Voltron Legendary Defender S2 1-3 Review: Still a Ton of Space Fun
Voltron Legendary Defender has returned for the second season and I got the opportunity to preview the first three episodes of it. I’m happy to say this is the same Voltron we got in the first season. The series still has the crisp, colorful and expressive animation and even throws in some truly gorgeous shots of fantastical alien settings. The characters remain distinctive and fun. There’s still a sense of a slowly building history and mythology within the show, along with hints of a very interesting and dramatic backstory for the paladins.
From Voltron: Legendary Defender
I’ve talked previously about how Voltron does a lot of things right when it comes to being a good reboot. It’s based on the 1980’s cartoon Voltron: Defender of the Universe, which was a cut up, rewritten and redubbed version of the Japanese animes Beast King GoLion and Armored Fleet Dairugger XV. The new Voltron is made from scratch, offering a fresh, modern take on the old series. There’s a lot of love for the old series in there and the show incorporates elements from both the original Japanese shows and the English version.
But while it homages the source material, this show is very much its own thing and incredibly accessible to new viewers. The cast of this version of Voltron is diverse, lively and come with unique backstories and inner conflicts, making them in some ways more compelling than the original versions. The show has also put its own unique spin on the Voltron universe so even longtime fans can't guess where the plot of this new series will go.
However, Voltron is not without its flaws. The humor can occasionally feel a little forced, though it’s probably fine for the younger age demographic its targeting. Voltron also occasionally had a problem with inconsistent pacing and that does rear its head a bit in these first three episodes.
In the first episode of the season, “Across the Universe”, the show picks up directly where it left off last season. The big cliffhanger was that the team got separated after the big battle with Zarkon and now they’ve stranded in different corners of space. The show follows up on this immediately, showing the dire situation the separated paladins find themselves in.
Of the three episodes “Across the Universe” was definitely the strongest. There was tons of excitement, high stakes and tension and it kept you at the edge of your seat. There were humorous moments with Pidge and Allura interspersed as nice breathers. These breather moments also allowed us to see Pidge come up with a creative solution to the problems of the episode.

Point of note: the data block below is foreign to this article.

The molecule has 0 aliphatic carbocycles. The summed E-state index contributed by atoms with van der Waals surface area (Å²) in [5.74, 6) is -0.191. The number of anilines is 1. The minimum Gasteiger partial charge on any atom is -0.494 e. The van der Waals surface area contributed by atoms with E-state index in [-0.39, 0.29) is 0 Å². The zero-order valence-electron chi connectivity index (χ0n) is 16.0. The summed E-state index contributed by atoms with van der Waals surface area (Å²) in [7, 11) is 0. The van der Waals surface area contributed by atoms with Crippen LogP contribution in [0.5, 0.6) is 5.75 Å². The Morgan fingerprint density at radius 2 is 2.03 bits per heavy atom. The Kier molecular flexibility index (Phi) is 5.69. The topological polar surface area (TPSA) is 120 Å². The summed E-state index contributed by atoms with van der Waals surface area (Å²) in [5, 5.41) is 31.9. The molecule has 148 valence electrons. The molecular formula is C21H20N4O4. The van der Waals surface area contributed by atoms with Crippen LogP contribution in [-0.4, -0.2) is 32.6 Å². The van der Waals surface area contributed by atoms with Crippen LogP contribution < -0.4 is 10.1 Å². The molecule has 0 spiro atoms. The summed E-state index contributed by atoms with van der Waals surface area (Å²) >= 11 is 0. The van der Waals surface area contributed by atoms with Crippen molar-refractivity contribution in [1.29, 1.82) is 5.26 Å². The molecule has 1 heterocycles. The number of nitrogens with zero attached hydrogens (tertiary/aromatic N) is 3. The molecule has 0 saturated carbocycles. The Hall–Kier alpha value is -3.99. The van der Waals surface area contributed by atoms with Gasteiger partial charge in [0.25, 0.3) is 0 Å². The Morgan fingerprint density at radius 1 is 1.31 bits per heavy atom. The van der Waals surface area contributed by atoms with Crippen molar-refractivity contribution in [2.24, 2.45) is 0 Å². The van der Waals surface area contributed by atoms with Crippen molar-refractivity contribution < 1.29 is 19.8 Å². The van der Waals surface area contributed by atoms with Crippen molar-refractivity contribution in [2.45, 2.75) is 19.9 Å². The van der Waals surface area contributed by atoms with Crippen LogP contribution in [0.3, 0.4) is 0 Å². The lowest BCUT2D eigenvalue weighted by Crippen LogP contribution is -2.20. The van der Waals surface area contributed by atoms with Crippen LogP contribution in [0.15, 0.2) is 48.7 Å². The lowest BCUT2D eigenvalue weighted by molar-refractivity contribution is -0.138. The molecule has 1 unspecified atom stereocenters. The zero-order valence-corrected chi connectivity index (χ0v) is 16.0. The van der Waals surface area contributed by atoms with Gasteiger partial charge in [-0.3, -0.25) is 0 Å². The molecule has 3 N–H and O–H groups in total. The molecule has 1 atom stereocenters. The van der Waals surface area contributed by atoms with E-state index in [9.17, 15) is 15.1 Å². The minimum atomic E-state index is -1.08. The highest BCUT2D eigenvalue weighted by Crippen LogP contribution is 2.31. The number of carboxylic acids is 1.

Unfortunately the two episodes that followed it didn’t quite measure up, mostly due to poor pacing. The second episode, “The Depths” focused solely on two of the paladins being stranded in an isolated place and it dragged on far too long. It didn’t contribute much to the show’s mythology or the characters.
It wasn’t bad or completely pointless by any means. It did show a tiny bit of growth for one of the characters, but this sadly wasn’t enough to make the episode feel essential, especially since the character they were partnered with got pretty much nothing to do. It was definitely a weak episode that just made me impatient for the paladins to get back together. The setting, while gorgeously rendered, wasn’t particularly interesting and the plotline was fairly predictable. It’s possible the characters we were introduced to in this episode will be important to show later on, but right now it comes off as a waste of time.
The third episode, “Shiro’s Escape”, suffered from the opposite problem in that a lot of it just flashed by a bit too quickly. The beginning of the episode also makes it seem like you’re going to learn more about Shiro’s time as a prisoner, which is super compelling stuff. So it’s a bit of a letdown when instead of exploring that, it just zips off the next thing. A new character is introduced, but he doesn’t have much of a personality. There’s a moment in the episode with them that could have potentially been poignant, but he and his relationships with the other character weren’t developed enough for it to matter.
It will be interesting to see how the rest of the season goes. The show is waving death flags pretty hard for Shiro, but the fact they’re being so obvious about it makes me wonder if they’re just trying to scare fans and the twist will be that he lives. Shiro died in the original Japanese anime Voltron was based off of but was just seriously injured in Voltron itself. It’s pretty clear the show wants to keep fans guessing which way it will go for Shiro this time.
If he does end up dying, it would feel kind of cruel because he basically spends the first episodes of this season suffering and on the verge of death anyway. You kind of want the show to cut him a break at this point. Hang in there, Shiro.
Slight flaws aside, it looks like we’ll have another exciting season of Voltron to look forward to. I can’t really predict where we’re going to go from here and that’s part of the fun. But from the hints dropped in these episodes, we can expect plenty of action, more to be revealed about Shiro’s time as a captive and his relationship to the Galra Empire and more about the previous Black Paladin. It looks like that Shiro, Keith and Allura in particular will be tested this season as all three of them are already showing some signs of strain and uncertainty. I can’t wait to see how it plays out.
The full second season of Voltron: Legendary Defender will come out January 20 on Netflix. Look forward to it.